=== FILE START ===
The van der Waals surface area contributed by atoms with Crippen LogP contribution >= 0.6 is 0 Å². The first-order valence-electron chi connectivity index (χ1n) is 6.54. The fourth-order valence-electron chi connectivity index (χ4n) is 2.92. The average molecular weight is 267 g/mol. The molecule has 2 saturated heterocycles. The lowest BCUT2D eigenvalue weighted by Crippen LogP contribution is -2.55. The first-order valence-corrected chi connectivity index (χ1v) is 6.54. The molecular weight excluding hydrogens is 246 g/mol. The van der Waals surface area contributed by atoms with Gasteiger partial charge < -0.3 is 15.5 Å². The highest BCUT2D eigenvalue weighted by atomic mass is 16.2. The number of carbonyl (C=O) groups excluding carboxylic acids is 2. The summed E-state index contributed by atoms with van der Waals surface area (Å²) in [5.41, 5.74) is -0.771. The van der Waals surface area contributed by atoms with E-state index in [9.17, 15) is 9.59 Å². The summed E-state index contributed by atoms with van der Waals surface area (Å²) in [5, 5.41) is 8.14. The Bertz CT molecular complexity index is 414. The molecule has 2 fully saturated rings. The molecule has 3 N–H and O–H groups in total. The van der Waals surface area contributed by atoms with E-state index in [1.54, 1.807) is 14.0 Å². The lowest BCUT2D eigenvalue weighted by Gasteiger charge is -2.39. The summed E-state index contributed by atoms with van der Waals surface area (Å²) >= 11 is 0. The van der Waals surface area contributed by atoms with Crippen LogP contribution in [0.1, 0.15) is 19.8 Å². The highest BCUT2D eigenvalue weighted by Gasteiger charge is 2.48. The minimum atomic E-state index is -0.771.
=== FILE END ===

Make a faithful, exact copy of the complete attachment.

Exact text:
The van der Waals surface area contributed by atoms with Crippen LogP contribution >= 0.6 is 0 Å². The first-order valence-electron chi connectivity index (χ1n) is 6.54. The fourth-order valence-electron chi connectivity index (χ4n) is 2.92. The average molecular weight is 267 g/mol. The molecule has 2 saturated heterocycles. The lowest BCUT2D eigenvalue weighted by Crippen LogP contribution is -2.55. The first-order valence-corrected chi connectivity index (χ1v) is 6.54. The molecular weight excluding hydrogens is 246 g/mol. The van der Waals surface area contributed by atoms with Gasteiger partial charge < -0.3 is 15.5 Å². The highest BCUT2D eigenvalue weighted by atomic mass is 16.2. The number of carbonyl (C=O) groups excluding carboxylic acids is 2. The summed E-state index contributed by atoms with van der Waals surface area (Å²) in [5.41, 5.74) is -0.771. The van der Waals surface area contributed by atoms with E-state index in [9.17, 15) is 9.59 Å². The summed E-state index contributed by atoms with van der Waals surface area (Å²) in [5, 5.41) is 8.14. The Bertz CT molecular complexity index is 414. The molecule has 2 fully saturated rings. The molecule has 3 N–H and O–H groups in total. The van der Waals surface area contributed by atoms with E-state index in [1.54, 1.807) is 14.0 Å². The lowest BCUT2D eigenvalue weighted by Gasteiger charge is -2.39. The summed E-state index contributed by atoms with van der Waals surface area (Å²) >= 11 is 0. The van der Waals surface area contributed by atoms with Crippen LogP contribution in [0.1, 0.15) is 19.8 Å². The highest BCUT2D eigenvalue weighted by Gasteiger charge is 2.48. The minimum atomic E-state index is -0.771.